Carl Weathers AKA Greef Karga Of The Mandalorian Had Difficulty Acting
When Disney’s Star Wars spin-off show The Mandalorian came out, it started with a bang. Here we saw a minimalistic idea of a galaxy far far away starring Pedro Pascal as the bounty hunter, Din Djarin. The show introduced to us several new faces and brought up a couple of veteran stars as well. Among these top actors was Carl Weathers, who played as Greef Karga, the head of the bounty hunter’s guild. Turns out, the show had an effect on Weathers in such a way he did not experience before. As a result, the actor admits that he found it difficult to do his role. In his defense, we all know that the veteran pulled through at the end and that one could never figure out that he was finding his role physically challenging.
What Was Carl Weathers Difficulty?
Din Djarin’s friend and the guy who would offer him hunts, Greef Karga played an important role in the debut season of the Star Wars show. Carl Weathers appeared on Disney Gallery: The Mandalorian, a docuseries on the BTS of the first season, to talk openly about his role. Here is what he said:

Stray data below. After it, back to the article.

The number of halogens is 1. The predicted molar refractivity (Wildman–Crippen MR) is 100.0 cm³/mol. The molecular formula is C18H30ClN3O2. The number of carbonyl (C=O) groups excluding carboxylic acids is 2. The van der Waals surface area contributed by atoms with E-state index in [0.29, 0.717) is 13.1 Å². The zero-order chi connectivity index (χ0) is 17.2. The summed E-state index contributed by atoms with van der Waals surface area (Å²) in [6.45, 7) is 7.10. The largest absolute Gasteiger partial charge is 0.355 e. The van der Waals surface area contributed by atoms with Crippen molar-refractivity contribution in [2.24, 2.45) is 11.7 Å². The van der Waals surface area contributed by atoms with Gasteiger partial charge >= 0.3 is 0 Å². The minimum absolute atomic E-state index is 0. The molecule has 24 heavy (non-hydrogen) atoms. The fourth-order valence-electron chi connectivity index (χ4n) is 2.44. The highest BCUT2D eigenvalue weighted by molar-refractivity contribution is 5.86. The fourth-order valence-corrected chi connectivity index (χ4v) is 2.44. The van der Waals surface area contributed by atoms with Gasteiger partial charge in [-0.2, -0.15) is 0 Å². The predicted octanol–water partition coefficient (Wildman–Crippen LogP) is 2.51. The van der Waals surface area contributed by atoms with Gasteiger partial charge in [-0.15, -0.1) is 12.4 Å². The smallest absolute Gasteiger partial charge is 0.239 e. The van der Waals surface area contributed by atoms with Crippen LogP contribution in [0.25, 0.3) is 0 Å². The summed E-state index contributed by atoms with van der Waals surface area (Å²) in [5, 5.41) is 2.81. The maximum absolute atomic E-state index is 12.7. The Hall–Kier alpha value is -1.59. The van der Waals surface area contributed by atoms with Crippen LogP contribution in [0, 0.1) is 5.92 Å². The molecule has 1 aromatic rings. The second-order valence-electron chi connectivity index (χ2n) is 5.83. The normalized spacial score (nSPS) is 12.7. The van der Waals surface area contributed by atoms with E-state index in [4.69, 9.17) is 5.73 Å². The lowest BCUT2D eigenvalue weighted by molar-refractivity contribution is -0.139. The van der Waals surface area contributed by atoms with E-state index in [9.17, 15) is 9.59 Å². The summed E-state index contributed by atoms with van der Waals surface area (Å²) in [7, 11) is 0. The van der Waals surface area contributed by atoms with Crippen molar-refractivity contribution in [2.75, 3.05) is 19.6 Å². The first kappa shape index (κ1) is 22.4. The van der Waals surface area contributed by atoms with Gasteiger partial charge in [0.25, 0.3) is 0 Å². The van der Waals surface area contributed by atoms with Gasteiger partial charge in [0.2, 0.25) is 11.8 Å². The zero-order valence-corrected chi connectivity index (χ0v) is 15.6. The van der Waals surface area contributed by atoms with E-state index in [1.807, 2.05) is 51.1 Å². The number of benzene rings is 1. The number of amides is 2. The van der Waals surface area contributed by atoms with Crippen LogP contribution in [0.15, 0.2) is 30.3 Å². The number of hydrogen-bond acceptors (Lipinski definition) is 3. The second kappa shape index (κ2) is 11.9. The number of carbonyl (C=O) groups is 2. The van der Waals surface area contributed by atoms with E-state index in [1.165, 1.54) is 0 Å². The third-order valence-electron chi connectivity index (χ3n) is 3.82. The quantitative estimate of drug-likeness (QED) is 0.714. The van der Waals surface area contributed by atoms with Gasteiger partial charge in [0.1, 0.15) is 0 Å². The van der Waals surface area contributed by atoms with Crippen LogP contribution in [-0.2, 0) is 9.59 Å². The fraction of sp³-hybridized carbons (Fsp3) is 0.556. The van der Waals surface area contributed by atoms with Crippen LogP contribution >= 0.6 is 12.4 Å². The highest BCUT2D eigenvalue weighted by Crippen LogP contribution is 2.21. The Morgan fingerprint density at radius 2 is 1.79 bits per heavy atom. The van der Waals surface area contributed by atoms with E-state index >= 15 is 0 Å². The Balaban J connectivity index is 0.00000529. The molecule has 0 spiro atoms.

“I found it, really a challenge. When you’re across from somebody they’re throwing all kinds of body language at you. And these two things here you can be saying one thing, but these two things tell me something completely different. And what am I responding to? I’m responding to what you’re throwing.”
Carl Weathers was talking about a person’s eyes. His way of judging the situation of one-on-one scenes with The Mandalorian center would have been easier if he could see Pascal’s face. You see, Mando’s role wanted Pascal to sound cold and emotionless, which would have meant no trouble for Weathers in normal cases. However, with a helmet on at all times, things became incredibly challenging. The veteran celebrity continued to explain this as well:
“And in that helmet, it is flat. There is nothing. I have to listen so acutely to the voice and hope that that voice is going to cue me to what this person, not just the words, but what they’re really saying.”
In the end, veterans are the best in their game, and Weathers certainly showcased that.